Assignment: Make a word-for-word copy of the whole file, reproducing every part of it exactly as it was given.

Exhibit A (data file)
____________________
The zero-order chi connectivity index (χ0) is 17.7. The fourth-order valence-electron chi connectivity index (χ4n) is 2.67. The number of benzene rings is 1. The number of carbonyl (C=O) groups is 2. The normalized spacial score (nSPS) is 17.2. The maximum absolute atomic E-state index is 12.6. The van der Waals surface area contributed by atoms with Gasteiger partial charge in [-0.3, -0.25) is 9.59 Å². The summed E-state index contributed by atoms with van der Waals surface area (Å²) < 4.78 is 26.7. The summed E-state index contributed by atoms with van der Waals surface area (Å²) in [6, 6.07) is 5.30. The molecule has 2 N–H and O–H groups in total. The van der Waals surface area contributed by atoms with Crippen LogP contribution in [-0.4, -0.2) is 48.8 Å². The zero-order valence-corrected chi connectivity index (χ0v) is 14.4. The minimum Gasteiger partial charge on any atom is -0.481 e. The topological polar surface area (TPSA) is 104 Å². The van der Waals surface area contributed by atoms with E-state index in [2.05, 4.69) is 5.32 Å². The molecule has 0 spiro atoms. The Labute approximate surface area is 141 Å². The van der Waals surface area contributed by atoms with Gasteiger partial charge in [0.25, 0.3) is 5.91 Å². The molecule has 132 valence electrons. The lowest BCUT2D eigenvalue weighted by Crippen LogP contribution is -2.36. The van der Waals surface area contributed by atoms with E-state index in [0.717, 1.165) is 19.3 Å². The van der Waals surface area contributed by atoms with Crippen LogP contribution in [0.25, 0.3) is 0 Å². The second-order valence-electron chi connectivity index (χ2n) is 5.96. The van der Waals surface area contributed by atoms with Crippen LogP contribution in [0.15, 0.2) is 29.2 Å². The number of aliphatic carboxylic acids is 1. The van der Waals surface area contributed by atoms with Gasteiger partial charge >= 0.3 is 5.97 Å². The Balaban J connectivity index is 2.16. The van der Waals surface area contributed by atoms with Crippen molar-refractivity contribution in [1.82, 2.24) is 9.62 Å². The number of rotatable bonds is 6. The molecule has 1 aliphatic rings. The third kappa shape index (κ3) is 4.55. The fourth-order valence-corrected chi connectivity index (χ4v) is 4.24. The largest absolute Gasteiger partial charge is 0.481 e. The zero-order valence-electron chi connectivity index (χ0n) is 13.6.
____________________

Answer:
The zero-order chi connectivity index (χ0) is 17.7. The fourth-order valence-electron chi connectivity index (χ4n) is 2.67. The number of benzene rings is 1. The number of carbonyl (C=O) groups is 2. The normalized spacial score (nSPS) is 17.2. The maximum absolute atomic E-state index is 12.6. The van der Waals surface area contributed by atoms with Gasteiger partial charge in [-0.3, -0.25) is 9.59 Å². The summed E-state index contributed by atoms with van der Waals surface area (Å²) < 4.78 is 26.7. The summed E-state index contributed by atoms with van der Waals surface area (Å²) in [6, 6.07) is 5.30. The molecule has 2 N–H and O–H groups in total. The van der Waals surface area contributed by atoms with Crippen LogP contribution in [-0.4, -0.2) is 48.8 Å². The zero-order valence-corrected chi connectivity index (χ0v) is 14.4. The minimum Gasteiger partial charge on any atom is -0.481 e. The topological polar surface area (TPSA) is 104 Å². The van der Waals surface area contributed by atoms with E-state index in [2.05, 4.69) is 5.32 Å². The molecule has 0 spiro atoms. The Labute approximate surface area is 141 Å². The van der Waals surface area contributed by atoms with Gasteiger partial charge in [0.25, 0.3) is 5.91 Å². The molecule has 132 valence electrons. The lowest BCUT2D eigenvalue weighted by Crippen LogP contribution is -2.36. The van der Waals surface area contributed by atoms with E-state index in [0.717, 1.165) is 19.3 Å². The van der Waals surface area contributed by atoms with Crippen LogP contribution in [0.25, 0.3) is 0 Å². The second-order valence-electron chi connectivity index (χ2n) is 5.96. The van der Waals surface area contributed by atoms with Crippen LogP contribution in [0.15, 0.2) is 29.2 Å². The number of aliphatic carboxylic acids is 1. The van der Waals surface area contributed by atoms with Gasteiger partial charge >= 0.3 is 5.97 Å². The Balaban J connectivity index is 2.16. The van der Waals surface area contributed by atoms with Crippen molar-refractivity contribution in [1.82, 2.24) is 9.62 Å². The number of rotatable bonds is 6. The molecule has 1 aliphatic rings. The third kappa shape index (κ3) is 4.55. The fourth-order valence-corrected chi connectivity index (χ4v) is 4.24. The largest absolute Gasteiger partial charge is 0.481 e. The zero-order valence-electron chi connectivity index (χ0n) is 13.6.